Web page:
Derivative of a definite integral?

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Main Question or Discussion Point

consider x is between the interval [a,b]
would it be correct to say that the derivative of a definite integral F(x) is f(x) because as dx approaches zero in (x + dx), the width of ALL "imaginary rectangles" would closely resemble a line segment which approximates f(x)? therefore change in area under a curve is dependent to the change in the height of f(x) with respect to dx(which is inifinitesimally small)??

the different notations used in several videos i watched seemed to have confused me or doubt my own understanding of a seemingly simple concept
 

Answers and Replies

  • #2
Math_QED
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Derivative of a definite integral? The definite integral calculates an orientated area. This is a constant. The derivative of a constant equals zero. Therefor, the derivative of a definite integral is zero.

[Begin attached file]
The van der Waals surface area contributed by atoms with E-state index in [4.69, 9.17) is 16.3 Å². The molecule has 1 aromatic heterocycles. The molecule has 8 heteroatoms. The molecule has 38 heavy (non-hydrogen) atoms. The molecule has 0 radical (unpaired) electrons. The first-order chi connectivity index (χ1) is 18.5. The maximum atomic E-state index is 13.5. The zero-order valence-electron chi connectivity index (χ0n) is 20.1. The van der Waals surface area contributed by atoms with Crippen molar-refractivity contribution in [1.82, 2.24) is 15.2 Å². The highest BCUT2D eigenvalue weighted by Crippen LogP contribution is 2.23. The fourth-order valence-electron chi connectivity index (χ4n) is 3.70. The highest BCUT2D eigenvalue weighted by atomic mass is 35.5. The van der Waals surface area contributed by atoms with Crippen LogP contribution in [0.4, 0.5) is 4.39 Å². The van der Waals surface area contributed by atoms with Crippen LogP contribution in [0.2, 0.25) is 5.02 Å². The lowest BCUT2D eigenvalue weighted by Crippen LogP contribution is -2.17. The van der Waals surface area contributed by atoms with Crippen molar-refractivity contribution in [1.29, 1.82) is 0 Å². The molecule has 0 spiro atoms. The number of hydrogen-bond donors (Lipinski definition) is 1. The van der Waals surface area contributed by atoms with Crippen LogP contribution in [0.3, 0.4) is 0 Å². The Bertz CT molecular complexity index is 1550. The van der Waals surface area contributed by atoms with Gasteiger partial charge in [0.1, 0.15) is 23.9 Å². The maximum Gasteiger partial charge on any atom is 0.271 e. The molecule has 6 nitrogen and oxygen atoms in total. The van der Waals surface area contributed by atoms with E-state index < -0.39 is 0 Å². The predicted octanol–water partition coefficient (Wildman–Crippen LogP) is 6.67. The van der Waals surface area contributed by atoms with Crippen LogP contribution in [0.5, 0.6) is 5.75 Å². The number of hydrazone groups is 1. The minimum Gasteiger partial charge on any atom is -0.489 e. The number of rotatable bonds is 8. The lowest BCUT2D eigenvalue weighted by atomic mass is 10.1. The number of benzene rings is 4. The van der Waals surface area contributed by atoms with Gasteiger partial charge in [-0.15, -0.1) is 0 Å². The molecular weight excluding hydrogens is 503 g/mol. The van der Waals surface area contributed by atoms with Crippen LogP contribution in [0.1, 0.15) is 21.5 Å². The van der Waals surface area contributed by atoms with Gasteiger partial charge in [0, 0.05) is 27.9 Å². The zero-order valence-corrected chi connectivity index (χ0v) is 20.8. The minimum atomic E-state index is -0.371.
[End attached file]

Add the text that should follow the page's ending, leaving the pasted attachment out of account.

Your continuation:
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Derivative of a definite integral? The definite integral calculates an orientated area. This is a constant. The derivative of a constant equals zero. Therefor, the derivative of a definite integral is zero.
sorry. just integral, not definite integral
 
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SteamKing
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Derivative of a definite integral? The definite integral calculates an orientated area. This is a constant. The derivative of a constant equals zero. Therefor, the derivative of a definite integral is zero.
Not necessarily.

You have to apply the Leibniz Rule:

https://en.wikipedia.org/wiki/Leibniz_integral_rule
 

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